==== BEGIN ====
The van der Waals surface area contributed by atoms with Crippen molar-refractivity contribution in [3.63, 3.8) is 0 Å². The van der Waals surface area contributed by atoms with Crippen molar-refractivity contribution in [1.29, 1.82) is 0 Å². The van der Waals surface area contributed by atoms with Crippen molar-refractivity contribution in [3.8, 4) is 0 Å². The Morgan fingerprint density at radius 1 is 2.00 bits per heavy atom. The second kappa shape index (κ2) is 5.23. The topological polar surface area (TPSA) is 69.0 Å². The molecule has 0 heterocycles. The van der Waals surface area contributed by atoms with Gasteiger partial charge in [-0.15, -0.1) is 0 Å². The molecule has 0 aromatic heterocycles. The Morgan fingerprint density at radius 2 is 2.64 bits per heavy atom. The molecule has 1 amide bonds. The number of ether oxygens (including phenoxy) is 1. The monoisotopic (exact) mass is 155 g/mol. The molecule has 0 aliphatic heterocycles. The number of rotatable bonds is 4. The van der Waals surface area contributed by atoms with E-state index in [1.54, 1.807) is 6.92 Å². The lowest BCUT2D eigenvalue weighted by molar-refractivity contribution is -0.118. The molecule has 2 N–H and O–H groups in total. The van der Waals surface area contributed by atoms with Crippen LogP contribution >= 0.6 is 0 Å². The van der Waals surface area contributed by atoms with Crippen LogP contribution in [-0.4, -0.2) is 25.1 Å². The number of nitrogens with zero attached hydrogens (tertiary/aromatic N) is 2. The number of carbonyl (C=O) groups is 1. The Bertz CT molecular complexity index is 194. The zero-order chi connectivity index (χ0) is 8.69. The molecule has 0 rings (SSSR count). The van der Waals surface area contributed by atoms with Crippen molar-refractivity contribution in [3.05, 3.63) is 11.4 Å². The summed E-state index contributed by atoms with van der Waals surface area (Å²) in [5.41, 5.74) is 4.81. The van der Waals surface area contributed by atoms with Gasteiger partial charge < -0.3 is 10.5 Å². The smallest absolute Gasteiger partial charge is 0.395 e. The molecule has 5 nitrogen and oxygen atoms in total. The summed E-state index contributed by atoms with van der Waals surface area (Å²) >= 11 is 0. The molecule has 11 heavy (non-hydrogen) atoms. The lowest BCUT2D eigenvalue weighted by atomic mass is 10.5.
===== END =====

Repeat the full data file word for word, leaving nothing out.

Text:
The van der Waals surface area contributed by atoms with Crippen molar-refractivity contribution in [3.63, 3.8) is 0 Å². The van der Waals surface area contributed by atoms with Crippen molar-refractivity contribution in [1.29, 1.82) is 0 Å². The van der Waals surface area contributed by atoms with Crippen molar-refractivity contribution in [3.8, 4) is 0 Å². The Morgan fingerprint density at radius 1 is 2.00 bits per heavy atom. The second kappa shape index (κ2) is 5.23. The topological polar surface area (TPSA) is 69.0 Å². The molecule has 0 heterocycles. The van der Waals surface area contributed by atoms with Gasteiger partial charge in [-0.15, -0.1) is 0 Å². The molecule has 0 aromatic heterocycles. The Morgan fingerprint density at radius 2 is 2.64 bits per heavy atom. The molecule has 1 amide bonds. The number of ether oxygens (including phenoxy) is 1. The monoisotopic (exact) mass is 155 g/mol. The molecule has 0 aliphatic heterocycles. The number of rotatable bonds is 4. The van der Waals surface area contributed by atoms with E-state index in [1.54, 1.807) is 6.92 Å². The lowest BCUT2D eigenvalue weighted by molar-refractivity contribution is -0.118. The molecule has 2 N–H and O–H groups in total. The van der Waals surface area contributed by atoms with Crippen LogP contribution >= 0.6 is 0 Å². The van der Waals surface area contributed by atoms with Crippen LogP contribution in [-0.4, -0.2) is 25.1 Å². The number of nitrogens with zero attached hydrogens (tertiary/aromatic N) is 2. The number of carbonyl (C=O) groups is 1. The Bertz CT molecular complexity index is 194. The zero-order chi connectivity index (χ0) is 8.69. The molecule has 0 rings (SSSR count). The van der Waals surface area contributed by atoms with Crippen molar-refractivity contribution in [3.05, 3.63) is 11.4 Å². The summed E-state index contributed by atoms with van der Waals surface area (Å²) in [5.41, 5.74) is 4.81. The van der Waals surface area contributed by atoms with Gasteiger partial charge < -0.3 is 10.5 Å². The smallest absolute Gasteiger partial charge is 0.395 e. The molecule has 5 nitrogen and oxygen atoms in total. The summed E-state index contributed by atoms with van der Waals surface area (Å²) >= 11 is 0. The molecule has 11 heavy (non-hydrogen) atoms. The lowest BCUT2D eigenvalue weighted by atomic mass is 10.5.